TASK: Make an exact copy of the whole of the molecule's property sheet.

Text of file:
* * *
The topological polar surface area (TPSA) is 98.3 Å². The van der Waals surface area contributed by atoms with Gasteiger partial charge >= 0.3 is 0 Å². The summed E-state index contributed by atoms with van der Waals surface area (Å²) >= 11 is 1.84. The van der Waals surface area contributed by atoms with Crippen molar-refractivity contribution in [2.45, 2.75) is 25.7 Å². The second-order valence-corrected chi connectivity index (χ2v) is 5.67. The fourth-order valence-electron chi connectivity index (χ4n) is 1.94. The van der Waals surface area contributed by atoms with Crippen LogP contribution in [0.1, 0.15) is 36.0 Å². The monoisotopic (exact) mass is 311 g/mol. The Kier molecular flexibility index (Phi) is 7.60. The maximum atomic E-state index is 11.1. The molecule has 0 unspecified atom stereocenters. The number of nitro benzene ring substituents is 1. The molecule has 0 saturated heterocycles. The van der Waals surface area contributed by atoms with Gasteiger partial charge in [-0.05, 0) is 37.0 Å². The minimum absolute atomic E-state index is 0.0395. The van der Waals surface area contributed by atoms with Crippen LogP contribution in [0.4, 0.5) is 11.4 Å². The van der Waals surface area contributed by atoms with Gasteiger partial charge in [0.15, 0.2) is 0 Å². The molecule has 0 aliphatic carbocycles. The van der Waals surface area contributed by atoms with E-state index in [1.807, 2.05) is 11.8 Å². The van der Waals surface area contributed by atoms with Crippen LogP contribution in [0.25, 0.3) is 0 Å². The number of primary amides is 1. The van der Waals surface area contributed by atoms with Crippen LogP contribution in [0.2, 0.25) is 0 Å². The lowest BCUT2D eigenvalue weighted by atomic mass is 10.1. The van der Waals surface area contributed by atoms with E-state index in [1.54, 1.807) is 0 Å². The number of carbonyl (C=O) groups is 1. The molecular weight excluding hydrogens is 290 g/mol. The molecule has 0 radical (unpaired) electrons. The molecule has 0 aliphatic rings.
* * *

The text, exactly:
The topological polar surface area (TPSA) is 98.3 Å². The van der Waals surface area contributed by atoms with Gasteiger partial charge >= 0.3 is 0 Å². The summed E-state index contributed by atoms with van der Waals surface area (Å²) >= 11 is 1.84. The van der Waals surface area contributed by atoms with Crippen molar-refractivity contribution in [2.45, 2.75) is 25.7 Å². The second-order valence-corrected chi connectivity index (χ2v) is 5.67. The fourth-order valence-electron chi connectivity index (χ4n) is 1.94. The van der Waals surface area contributed by atoms with Crippen LogP contribution in [0.1, 0.15) is 36.0 Å². The monoisotopic (exact) mass is 311 g/mol. The Kier molecular flexibility index (Phi) is 7.60. The maximum atomic E-state index is 11.1. The molecule has 0 unspecified atom stereocenters. The number of nitro benzene ring substituents is 1. The molecule has 0 saturated heterocycles. The van der Waals surface area contributed by atoms with Gasteiger partial charge in [-0.05, 0) is 37.0 Å². The minimum absolute atomic E-state index is 0.0395. The van der Waals surface area contributed by atoms with Crippen LogP contribution in [0.4, 0.5) is 11.4 Å². The van der Waals surface area contributed by atoms with Gasteiger partial charge in [0.15, 0.2) is 0 Å². The molecule has 0 aliphatic carbocycles. The van der Waals surface area contributed by atoms with E-state index in [1.807, 2.05) is 11.8 Å². The van der Waals surface area contributed by atoms with Crippen LogP contribution in [0.25, 0.3) is 0 Å². The number of primary amides is 1. The van der Waals surface area contributed by atoms with Crippen LogP contribution in [0.2, 0.25) is 0 Å². The lowest BCUT2D eigenvalue weighted by atomic mass is 10.1. The van der Waals surface area contributed by atoms with E-state index in [1.54, 1.807) is 0 Å². The number of carbonyl (C=O) groups is 1. The molecular weight excluding hydrogens is 290 g/mol. The molecule has 0 radical (unpaired) electrons. The molecule has 0 aliphatic rings.